Just 25 miles apart by car, Dorset and Weston are small towns that host long-standing theater organizations.

And both have just received direct grants of $50,000 – each – in pandemic arts relief from the National Endowment for the Arts.

Dina Janis, artistic director of the Dorset Theatre Festival, attributes the support to national recognition of both theaters combined with their strong contribution to the regional economy.

“Organizations like ours are a very vital part of the economy in Vermont. If you look at Weston or Dorset, we employ a lot of people. And we bring a lot of people into the state,” Janis said.

In addition to the two theaters, four other Vermont arts organizations have been awarded similar funding directly from the NEA.

- Betty Smith

Head of chamber of commerce un-surprised by halted redevelopment project

The head of chamber of commerce in Chittenden County said he’s disappointed but not shocked that the developers of Burlington's downtown mall are looking to pull out of the project.

Wednesday, Mayor Miro Weinberger said Brookfield Properties – an international developer – was looking to abandon the CityPlace project, despite repeated promises that they would complete it.

Weinberger threatened to sue Brookfield if the company doesn’t respond with an “acceptable proposal.”

Tom Torti, president and CEO of the Lake Champlain Regional Chamber of Commerce, said a project like CityPlace, with a mixture of retail and residential space, is less feasible now given the economic turmoil caused by the COVID-19 pandemic.

Torti says he hopes something will eventually be built in the empty lot.

“There’s a hole in the city where all our hope goes and  something that vacant sucks the life out of a city,” Torti said.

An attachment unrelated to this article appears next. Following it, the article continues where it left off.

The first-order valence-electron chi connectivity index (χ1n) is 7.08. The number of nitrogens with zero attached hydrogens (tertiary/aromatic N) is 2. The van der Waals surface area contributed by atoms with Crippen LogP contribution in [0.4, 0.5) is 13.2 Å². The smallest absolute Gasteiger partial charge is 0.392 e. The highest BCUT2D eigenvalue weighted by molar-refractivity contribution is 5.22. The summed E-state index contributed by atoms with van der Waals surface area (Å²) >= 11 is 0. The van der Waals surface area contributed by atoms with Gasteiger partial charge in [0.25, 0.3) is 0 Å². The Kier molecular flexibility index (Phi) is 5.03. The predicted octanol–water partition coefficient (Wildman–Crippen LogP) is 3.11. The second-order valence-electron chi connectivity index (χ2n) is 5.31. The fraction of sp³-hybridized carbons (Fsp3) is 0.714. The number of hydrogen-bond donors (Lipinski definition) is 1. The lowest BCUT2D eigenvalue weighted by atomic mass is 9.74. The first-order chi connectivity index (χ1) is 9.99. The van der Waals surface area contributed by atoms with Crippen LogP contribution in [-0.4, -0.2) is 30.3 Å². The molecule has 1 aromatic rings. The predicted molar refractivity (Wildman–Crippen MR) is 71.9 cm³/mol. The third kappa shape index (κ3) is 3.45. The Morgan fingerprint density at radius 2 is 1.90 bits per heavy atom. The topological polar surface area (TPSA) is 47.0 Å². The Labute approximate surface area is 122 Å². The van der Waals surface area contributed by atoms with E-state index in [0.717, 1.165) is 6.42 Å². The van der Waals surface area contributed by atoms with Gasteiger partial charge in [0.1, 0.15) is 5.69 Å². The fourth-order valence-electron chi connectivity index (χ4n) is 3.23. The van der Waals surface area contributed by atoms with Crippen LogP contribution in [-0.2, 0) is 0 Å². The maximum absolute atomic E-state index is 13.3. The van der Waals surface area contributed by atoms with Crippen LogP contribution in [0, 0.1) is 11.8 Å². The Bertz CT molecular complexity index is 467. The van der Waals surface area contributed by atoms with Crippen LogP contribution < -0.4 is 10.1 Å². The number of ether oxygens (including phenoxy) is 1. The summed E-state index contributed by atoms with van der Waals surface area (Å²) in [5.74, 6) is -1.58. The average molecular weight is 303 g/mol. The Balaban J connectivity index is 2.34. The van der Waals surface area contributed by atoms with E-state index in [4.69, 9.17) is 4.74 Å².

The redevelopment of the downtown mall has been stalled for over two years. In May, Brookfield said they planned to start construction this summer.

Read the full story

- Liam Elder-Connors

Republican Scott Milne seeks nomination for lieutenant governor

Candidate Scott Milne said his past runs for governor and US senator inform his current campaign for the Republican nomination for lieutenant governor.

Milne was the GOP nominee for the Senate in 2016, and for governor in 2014, when he came close to upsetting the incumbent Democratic governor Peter Shumlin.

“What I learned is that telling people the truth, having people that you know support you locally in communities is extraordinarily powerful. Those people are out supporting me again this year,” Milne said.

Milne is one of five candidates seeking the Republican nomination for lieutenant governor.

VPR is seeking interviews with all of the candidates for governor.

Read or listen to the full story.

- Sam Gale Rosen

Green Mountain Power linemen suffer serious injuries in Middlebury

Two Green Mountain Power linemen were seriously injured in Middlebury Wednesday after falling 50 feet from a utility pole that broke.

State Police said 37-year-old Josh McLean, of Brandon, was transported by helicopter to University of Vermont Medical Center with head and internal injuries.

25-year-old Jared Allen, of Bristol, also suffered head and internal injuries and was taken  to UVM Medical Center.

Police say McLean and Allen were removing lines from a pole when it suddenly broke at its base. Both workers were wearing proper safety equipment. The incident remains under investigation but internal damage to the wooden pole is likely a contributing factor.

- Nina Keck

Gov. Scott defends his administration's response to COVID-19

Governor Phil Scott is defending his administration's handling of the COVID-19 pandemic over the past few months.

At a VPR - Vermont PBS debate, four of Scott's GOP challengers argued that that the governor acted unconstitutionally when he required non-essential businesses to completely close down for several months.

Scott said he took a number of steps that health officials told him would help reduce the spread of the coronavirus.

And Scott aid the efforts have been successful.

“Without a playbook you have to do what you think is right and I think we've taken the right steps we're the safest state in the nation we have the lowest positivity rate we have the lowest number of positive cases in the country we just surpassed Hawaii we have a lot to be proud of here,” Scott said.

Scott is expected to issue a statewide mask mandate in the next few days.